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A 63-year-old fair-skinned woman with a history of basal cell carcinoma presents for a screening skin exam. She has extensive sun damage to her skin from years of working outdoors without sun protection (Figure 172-1). She would like to know what she can do to prevent development of new skin cancers.

FIGURE 172-1

Extensive sun damage on the face of a 63-year-old woman from years of working outdoors without sun protection. (Reproduced with permission from Richard P. Usatine, MD.)


Prolonged sun exposure has destructive effects on the skin and increases risk of skin cancer. It is the most common cancer in the United States: skin cancer affects an estimated 3.3 million Americans annually, and 1 in 5 Americans in their lifetime.1,2 Prevention for many of these skin cancers is simple—sun protection. Educating our patients about sun protection has the potential to reduce morbidity and mortality from skin cancer.


Sun-damaged skin is also known as actinic elastosis, solar elastosis, chronic actinic damage of the skin, dermatoheliosis, and photoaging.

Nonmelanoma skin cancers are also known as keratinocyte carcinomas.


In the United States, the incidence of nonmelanoma skin cancer is highest among the elderly, non-Hispanic white population. According to a 2010 study, 20% of non-Hispanic white 70-year-olds have had at least one nonmelanoma skin cancer, and most of that 20% have had several.2

The incidence of melanoma in the United States is also highest in non-Hispanic whites, with an incidence rate of 30.8 of 100,000 white men and 19.3 of 100,000 white women reported by the Centers for Disease Control and Prevention (CDC) in 2014.3 For comparison, the next highest incidence rates are in American Indian/Alaskan native men and Hispanic women, occurring in 6.2 of 100,000, and 4.4 of 100,000, respectively.3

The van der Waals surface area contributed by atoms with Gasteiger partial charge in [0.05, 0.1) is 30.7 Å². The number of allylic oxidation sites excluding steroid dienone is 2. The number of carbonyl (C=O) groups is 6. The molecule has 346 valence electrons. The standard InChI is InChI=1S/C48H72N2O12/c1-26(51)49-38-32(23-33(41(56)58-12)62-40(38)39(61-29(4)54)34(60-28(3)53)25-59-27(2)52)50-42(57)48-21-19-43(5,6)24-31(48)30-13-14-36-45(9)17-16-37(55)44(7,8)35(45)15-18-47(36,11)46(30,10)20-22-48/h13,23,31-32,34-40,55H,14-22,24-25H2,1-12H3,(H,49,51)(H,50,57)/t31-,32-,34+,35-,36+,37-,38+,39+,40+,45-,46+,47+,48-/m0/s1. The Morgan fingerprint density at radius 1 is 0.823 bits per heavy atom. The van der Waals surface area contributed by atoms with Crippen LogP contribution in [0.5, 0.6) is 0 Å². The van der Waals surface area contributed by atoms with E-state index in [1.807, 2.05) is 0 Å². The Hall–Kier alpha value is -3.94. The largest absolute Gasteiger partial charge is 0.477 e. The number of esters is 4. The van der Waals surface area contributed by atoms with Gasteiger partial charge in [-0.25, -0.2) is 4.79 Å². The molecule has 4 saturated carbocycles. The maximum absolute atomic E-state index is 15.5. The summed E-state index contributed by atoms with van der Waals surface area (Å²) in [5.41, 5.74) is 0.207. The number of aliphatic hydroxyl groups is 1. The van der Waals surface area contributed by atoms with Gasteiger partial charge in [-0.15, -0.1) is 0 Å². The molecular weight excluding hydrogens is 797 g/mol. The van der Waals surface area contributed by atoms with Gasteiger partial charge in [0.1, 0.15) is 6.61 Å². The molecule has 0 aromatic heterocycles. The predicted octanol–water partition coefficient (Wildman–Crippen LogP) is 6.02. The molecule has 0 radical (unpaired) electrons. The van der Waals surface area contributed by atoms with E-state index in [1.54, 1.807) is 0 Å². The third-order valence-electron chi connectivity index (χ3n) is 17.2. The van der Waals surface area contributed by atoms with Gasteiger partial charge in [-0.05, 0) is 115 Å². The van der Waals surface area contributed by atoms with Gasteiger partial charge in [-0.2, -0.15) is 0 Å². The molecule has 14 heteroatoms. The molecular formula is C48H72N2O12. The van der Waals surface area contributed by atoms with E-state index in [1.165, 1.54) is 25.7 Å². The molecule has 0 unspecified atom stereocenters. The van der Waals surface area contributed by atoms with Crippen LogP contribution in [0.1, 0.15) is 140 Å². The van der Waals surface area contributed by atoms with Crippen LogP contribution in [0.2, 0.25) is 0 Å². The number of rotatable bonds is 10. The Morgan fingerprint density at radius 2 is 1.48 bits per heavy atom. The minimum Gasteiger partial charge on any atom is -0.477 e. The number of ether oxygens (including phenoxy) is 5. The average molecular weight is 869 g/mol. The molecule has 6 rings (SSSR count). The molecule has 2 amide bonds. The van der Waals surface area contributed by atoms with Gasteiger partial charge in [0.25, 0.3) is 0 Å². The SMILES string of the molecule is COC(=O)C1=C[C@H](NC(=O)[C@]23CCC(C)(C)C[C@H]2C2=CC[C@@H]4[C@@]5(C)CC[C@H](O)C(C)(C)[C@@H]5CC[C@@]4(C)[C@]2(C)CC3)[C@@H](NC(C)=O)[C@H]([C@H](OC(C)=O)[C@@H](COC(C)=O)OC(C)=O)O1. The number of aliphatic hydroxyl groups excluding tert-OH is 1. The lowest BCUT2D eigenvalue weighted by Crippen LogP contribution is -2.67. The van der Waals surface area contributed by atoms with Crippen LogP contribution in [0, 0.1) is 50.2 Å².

In people of color the incidence of both melanoma and non-melanoma skin cancer is much lower than in non-Hispanic whites, occurring in about 5% of Hispanics, 4% of Asians, and 2% in people of African descent. Although the incidence of skin cancer is lower in people of color, it is more likely to present at a more advanced stage and have a poorer prognosis.4,5

Although the link between skin cancer and sun exposure is widely known and publicized, sunburn is still a common occurrence. National surveys from 2004 and 2005 show 1 in 3 adults in the United States reported sunburn in the past 12 months.6 The incidence of sunburn for U.S. children is also high, with an estimate of 29% to 83% over the summer season.7 The potential impact of sun protection in ...

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